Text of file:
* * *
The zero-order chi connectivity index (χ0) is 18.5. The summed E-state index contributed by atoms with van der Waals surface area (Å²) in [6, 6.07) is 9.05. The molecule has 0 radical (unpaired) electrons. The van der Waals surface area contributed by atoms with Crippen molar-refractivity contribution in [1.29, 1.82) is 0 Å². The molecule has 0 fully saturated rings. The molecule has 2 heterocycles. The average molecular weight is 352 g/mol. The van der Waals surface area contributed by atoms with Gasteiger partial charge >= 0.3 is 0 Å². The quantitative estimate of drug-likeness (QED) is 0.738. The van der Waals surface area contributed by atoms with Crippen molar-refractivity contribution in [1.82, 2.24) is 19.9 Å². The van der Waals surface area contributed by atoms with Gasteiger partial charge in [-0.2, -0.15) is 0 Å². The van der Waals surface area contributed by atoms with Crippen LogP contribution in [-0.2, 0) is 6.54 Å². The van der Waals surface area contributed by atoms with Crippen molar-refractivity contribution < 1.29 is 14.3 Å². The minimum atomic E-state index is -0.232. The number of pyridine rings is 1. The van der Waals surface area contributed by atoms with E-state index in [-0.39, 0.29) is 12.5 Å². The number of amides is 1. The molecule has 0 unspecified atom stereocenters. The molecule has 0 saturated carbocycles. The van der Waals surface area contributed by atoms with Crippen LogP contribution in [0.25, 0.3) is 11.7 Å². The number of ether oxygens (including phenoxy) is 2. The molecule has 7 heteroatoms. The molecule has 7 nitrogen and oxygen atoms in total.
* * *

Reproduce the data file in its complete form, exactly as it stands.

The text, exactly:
The zero-order chi connectivity index (χ0) is 18.5. The summed E-state index contributed by atoms with van der Waals surface area (Å²) in [6, 6.07) is 9.05. The molecule has 0 radical (unpaired) electrons. The van der Waals surface area contributed by atoms with Crippen molar-refractivity contribution in [1.29, 1.82) is 0 Å². The molecule has 0 fully saturated rings. The molecule has 2 heterocycles. The average molecular weight is 352 g/mol. The van der Waals surface area contributed by atoms with Gasteiger partial charge >= 0.3 is 0 Å². The quantitative estimate of drug-likeness (QED) is 0.738. The van der Waals surface area contributed by atoms with Crippen molar-refractivity contribution in [1.82, 2.24) is 19.9 Å². The van der Waals surface area contributed by atoms with Gasteiger partial charge in [-0.2, -0.15) is 0 Å². The van der Waals surface area contributed by atoms with Crippen LogP contribution in [-0.2, 0) is 6.54 Å². The van der Waals surface area contributed by atoms with Crippen molar-refractivity contribution < 1.29 is 14.3 Å². The minimum atomic E-state index is -0.232. The number of pyridine rings is 1. The van der Waals surface area contributed by atoms with E-state index in [-0.39, 0.29) is 12.5 Å². The number of amides is 1. The molecule has 0 unspecified atom stereocenters. The molecule has 0 saturated carbocycles. The van der Waals surface area contributed by atoms with Crippen LogP contribution in [0.25, 0.3) is 11.7 Å². The number of ether oxygens (including phenoxy) is 2. The molecule has 7 heteroatoms. The molecule has 7 nitrogen and oxygen atoms in total.